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New York Drug Possession Laws

Overview of New York Drug Possession Laws

Although New York drug possession laws divide controlled-substance and marijuana-related offenses into two separate groups, the elements of the offenses are the same. In order to obtain a conviction for possession of a controlled substance or marijuana, prosecutors must prove beyond a reasonable doubt that the substance was a controlled substance; the defendant possessed the substance; his or her possession was knowing; and the possession was unlawful.

The defendant's possession of the illegal drug may be physical or "constructive." In the latter case, the prosecution must establish that the defendant had control over the person or place where the drugs were found; however, the defendant need not be physically present in order for his or her constructive possession to be proved.  

New York Statute

Controlled Substances Offenses
Penal Code Article 220

Offenses Involving Marijuana
Penal Code Article 221

The New York Penal Code identifies six levels of criminal possession of controlled substances and marijuana, respectively. First-degree possession of a controlled substance is a class A-1 felony; criminal possession of the same is a class A misdemeanor. Separately, first-degree possession of marijuana (weighing more than ten pounds in the aggregate) is a class C felony, while possession alone is a violation.

In addition to controlled substances and marijuana, possession of precursors of controlled substances, precursors of methamphetamines, hypodermic instruments, and methamphetamine manufacturing material may also violate the law.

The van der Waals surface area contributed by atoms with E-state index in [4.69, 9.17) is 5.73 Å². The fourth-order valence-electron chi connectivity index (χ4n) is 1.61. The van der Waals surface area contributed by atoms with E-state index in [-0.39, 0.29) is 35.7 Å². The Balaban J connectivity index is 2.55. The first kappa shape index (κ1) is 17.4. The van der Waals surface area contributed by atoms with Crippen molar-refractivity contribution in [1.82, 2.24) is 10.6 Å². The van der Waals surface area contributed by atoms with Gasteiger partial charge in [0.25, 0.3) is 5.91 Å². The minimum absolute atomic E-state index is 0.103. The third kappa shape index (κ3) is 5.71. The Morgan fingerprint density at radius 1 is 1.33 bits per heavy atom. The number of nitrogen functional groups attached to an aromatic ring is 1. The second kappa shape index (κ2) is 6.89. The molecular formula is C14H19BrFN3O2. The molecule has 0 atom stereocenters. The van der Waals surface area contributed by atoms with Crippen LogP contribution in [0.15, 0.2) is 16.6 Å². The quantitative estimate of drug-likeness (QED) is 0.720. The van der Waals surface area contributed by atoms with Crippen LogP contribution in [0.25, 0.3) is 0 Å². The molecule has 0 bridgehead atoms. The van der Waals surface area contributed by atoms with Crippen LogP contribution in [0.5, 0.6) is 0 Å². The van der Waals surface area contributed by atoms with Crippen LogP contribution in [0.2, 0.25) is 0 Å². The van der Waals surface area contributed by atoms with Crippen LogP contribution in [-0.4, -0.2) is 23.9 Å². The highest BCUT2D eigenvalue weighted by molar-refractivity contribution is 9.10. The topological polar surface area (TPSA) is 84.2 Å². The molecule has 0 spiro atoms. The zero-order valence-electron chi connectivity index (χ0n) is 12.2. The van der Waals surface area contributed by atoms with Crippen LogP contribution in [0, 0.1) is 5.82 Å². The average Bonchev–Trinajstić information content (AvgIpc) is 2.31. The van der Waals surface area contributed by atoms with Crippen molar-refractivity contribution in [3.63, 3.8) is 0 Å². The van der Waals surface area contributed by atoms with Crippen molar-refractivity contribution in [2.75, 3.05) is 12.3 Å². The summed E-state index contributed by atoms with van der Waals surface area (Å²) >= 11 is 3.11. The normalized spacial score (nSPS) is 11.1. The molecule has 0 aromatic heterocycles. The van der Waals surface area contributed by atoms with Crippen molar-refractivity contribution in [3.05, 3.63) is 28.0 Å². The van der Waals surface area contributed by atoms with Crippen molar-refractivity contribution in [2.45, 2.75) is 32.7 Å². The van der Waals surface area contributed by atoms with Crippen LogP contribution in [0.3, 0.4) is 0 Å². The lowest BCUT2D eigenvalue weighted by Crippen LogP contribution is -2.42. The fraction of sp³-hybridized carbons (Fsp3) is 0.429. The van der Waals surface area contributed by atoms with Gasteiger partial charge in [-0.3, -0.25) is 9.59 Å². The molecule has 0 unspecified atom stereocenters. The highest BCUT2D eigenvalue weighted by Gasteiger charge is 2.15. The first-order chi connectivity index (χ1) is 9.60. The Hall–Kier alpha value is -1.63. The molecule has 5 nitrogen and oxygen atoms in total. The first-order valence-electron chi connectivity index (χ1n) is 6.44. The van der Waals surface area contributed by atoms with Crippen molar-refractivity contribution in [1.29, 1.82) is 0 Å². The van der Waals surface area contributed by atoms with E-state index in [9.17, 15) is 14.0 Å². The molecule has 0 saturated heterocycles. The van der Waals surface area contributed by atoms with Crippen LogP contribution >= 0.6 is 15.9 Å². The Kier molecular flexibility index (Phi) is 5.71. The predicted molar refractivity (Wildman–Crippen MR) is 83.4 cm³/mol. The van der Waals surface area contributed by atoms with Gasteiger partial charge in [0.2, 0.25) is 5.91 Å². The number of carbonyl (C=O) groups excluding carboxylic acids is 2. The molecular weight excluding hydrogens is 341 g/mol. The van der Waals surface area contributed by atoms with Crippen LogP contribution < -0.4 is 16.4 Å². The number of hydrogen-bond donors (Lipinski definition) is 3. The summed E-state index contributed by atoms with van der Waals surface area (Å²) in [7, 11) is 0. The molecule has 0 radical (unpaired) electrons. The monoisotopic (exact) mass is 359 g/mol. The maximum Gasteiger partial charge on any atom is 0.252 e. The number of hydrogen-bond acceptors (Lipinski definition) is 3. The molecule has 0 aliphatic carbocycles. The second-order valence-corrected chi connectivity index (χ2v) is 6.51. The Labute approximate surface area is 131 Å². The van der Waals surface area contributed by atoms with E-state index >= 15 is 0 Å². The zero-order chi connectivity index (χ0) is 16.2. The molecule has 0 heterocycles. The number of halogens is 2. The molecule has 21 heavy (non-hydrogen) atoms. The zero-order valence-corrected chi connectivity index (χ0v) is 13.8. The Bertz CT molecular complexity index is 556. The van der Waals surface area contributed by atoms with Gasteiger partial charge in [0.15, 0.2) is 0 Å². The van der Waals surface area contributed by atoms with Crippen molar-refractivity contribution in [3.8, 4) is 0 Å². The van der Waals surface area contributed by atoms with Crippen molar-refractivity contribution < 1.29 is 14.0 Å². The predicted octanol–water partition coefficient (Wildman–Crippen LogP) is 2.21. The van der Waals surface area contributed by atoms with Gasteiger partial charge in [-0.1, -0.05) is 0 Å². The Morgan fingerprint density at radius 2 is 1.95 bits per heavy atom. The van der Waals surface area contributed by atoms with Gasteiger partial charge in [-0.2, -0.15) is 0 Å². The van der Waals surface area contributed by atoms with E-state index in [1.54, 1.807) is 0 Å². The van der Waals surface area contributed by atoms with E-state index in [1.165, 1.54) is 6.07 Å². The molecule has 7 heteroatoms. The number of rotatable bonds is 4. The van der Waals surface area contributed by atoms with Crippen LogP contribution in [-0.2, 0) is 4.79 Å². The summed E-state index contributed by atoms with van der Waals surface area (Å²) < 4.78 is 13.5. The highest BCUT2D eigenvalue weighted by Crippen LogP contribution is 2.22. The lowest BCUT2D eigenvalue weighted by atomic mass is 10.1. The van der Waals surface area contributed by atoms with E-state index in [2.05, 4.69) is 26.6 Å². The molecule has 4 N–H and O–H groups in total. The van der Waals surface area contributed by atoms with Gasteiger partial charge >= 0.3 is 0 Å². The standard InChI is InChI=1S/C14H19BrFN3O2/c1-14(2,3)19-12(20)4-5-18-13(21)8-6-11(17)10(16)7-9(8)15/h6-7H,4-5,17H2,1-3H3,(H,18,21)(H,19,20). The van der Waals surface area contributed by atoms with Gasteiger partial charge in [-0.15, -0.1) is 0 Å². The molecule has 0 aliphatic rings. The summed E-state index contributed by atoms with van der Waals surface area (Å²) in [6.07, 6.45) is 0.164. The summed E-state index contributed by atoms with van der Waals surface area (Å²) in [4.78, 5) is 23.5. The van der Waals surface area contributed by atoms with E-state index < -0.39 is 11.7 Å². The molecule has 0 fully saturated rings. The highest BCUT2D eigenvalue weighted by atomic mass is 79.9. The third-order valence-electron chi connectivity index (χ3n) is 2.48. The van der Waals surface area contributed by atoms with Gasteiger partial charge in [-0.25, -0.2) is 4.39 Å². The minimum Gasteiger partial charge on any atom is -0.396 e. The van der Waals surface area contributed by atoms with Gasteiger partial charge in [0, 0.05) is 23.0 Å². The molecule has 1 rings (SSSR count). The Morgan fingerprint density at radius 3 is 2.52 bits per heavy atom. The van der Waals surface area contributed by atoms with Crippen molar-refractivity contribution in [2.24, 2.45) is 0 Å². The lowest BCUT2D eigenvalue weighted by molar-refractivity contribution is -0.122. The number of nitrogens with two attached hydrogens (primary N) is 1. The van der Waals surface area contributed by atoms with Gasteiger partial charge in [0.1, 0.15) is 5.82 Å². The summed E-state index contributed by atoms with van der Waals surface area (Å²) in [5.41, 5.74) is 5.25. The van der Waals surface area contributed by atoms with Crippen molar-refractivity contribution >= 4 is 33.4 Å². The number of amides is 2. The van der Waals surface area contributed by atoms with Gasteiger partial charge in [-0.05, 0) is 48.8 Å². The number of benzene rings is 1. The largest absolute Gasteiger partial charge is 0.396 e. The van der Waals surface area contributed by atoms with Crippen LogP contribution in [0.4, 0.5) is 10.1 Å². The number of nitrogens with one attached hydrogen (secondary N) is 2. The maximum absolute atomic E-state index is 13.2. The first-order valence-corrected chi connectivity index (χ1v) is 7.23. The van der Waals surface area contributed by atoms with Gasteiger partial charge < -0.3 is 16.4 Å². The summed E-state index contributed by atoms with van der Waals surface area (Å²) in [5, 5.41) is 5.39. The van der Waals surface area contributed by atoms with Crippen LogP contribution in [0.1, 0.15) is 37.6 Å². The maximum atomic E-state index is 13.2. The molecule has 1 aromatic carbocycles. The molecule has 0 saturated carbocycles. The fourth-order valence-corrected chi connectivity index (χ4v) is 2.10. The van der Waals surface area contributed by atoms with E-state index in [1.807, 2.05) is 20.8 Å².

• Lack of knowledge
  • Temporary and lawful possession
  • Prescription medicine
  • Insufficient quantity
  • Infancy (for persons less than 16 years old)

Penalties and Sentences

A defendant convicted of a class A-1 felony (possession of eight or more ounces of substances containing a narcotic drug or 5,760 milligrams of methadone) may be sentenced to a term of 8 to 20 years imprisonment or a fine of $100,000. Convictions of class B to class E felonies range from sentences of a minimum of one year to a maximum of 1.5 to 9 years or fines ranging from $15,000 to $30,000 for class B and class C felonies.

Unlawful possession of marijuana is a violation and is subject to imprisonment of no more than 15 days or a fine in an amount less than $250.

The penalties described above are a direct result of legislative reform in the last decade, which reform repositioned controlled-substance and marijuana possession offenses to be subject to less severe, determinate sentencing and a period of post-release supervision. The reforms also introduced a judicial diversion program wherein an eligible defendant (one charged with a class B to class E felony and who satisfies additional requirements) may earn a substantial reduction in or dismissal of the charges by completing a drug treatment program.

Note: State laws are constantly changing - please contact a New York attorney or conduct your own legal research to verify the state law(s) you are researching.  

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